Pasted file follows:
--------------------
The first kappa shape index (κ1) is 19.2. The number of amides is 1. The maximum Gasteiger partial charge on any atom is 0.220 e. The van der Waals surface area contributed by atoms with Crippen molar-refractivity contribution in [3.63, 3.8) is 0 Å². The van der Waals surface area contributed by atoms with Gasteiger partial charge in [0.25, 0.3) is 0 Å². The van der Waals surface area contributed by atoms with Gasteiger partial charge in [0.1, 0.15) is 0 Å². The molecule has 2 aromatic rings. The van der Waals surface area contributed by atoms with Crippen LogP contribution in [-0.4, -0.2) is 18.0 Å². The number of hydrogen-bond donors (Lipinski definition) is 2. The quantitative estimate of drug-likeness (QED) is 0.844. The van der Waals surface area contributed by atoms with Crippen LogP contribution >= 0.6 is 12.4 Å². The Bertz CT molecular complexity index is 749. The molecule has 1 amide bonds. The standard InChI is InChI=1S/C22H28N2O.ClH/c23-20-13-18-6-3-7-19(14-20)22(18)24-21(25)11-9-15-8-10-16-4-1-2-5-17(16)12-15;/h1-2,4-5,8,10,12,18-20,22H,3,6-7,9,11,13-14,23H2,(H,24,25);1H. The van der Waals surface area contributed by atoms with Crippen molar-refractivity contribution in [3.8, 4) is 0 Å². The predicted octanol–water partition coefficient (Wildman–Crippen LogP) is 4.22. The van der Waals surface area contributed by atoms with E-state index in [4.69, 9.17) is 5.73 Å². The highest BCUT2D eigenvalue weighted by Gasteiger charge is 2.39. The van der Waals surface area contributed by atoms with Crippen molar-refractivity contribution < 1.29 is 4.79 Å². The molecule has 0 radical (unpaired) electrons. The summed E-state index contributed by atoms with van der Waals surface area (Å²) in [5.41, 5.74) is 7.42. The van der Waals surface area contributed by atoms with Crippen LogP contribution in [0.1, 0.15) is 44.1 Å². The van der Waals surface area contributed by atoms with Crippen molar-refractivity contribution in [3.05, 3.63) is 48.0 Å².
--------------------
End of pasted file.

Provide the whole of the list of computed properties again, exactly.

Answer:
The first kappa shape index (κ1) is 19.2. The number of amides is 1. The maximum Gasteiger partial charge on any atom is 0.220 e. The van der Waals surface area contributed by atoms with Crippen molar-refractivity contribution in [3.63, 3.8) is 0 Å². The van der Waals surface area contributed by atoms with Gasteiger partial charge in [0.25, 0.3) is 0 Å². The van der Waals surface area contributed by atoms with Gasteiger partial charge in [0.1, 0.15) is 0 Å². The molecule has 2 aromatic rings. The van der Waals surface area contributed by atoms with Crippen LogP contribution in [-0.4, -0.2) is 18.0 Å². The number of hydrogen-bond donors (Lipinski definition) is 2. The quantitative estimate of drug-likeness (QED) is 0.844. The van der Waals surface area contributed by atoms with Crippen LogP contribution >= 0.6 is 12.4 Å². The Bertz CT molecular complexity index is 749. The molecule has 1 amide bonds. The standard InChI is InChI=1S/C22H28N2O.ClH/c23-20-13-18-6-3-7-19(14-20)22(18)24-21(25)11-9-15-8-10-16-4-1-2-5-17(16)12-15;/h1-2,4-5,8,10,12,18-20,22H,3,6-7,9,11,13-14,23H2,(H,24,25);1H. The van der Waals surface area contributed by atoms with Crippen molar-refractivity contribution in [3.8, 4) is 0 Å². The predicted octanol–water partition coefficient (Wildman–Crippen LogP) is 4.22. The van der Waals surface area contributed by atoms with E-state index in [4.69, 9.17) is 5.73 Å². The highest BCUT2D eigenvalue weighted by Gasteiger charge is 2.39. The van der Waals surface area contributed by atoms with Crippen molar-refractivity contribution < 1.29 is 4.79 Å². The molecule has 0 radical (unpaired) electrons. The summed E-state index contributed by atoms with van der Waals surface area (Å²) in [5.41, 5.74) is 7.42. The van der Waals surface area contributed by atoms with Crippen LogP contribution in [0.1, 0.15) is 44.1 Å². The van der Waals surface area contributed by atoms with Crippen molar-refractivity contribution in [3.05, 3.63) is 48.0 Å².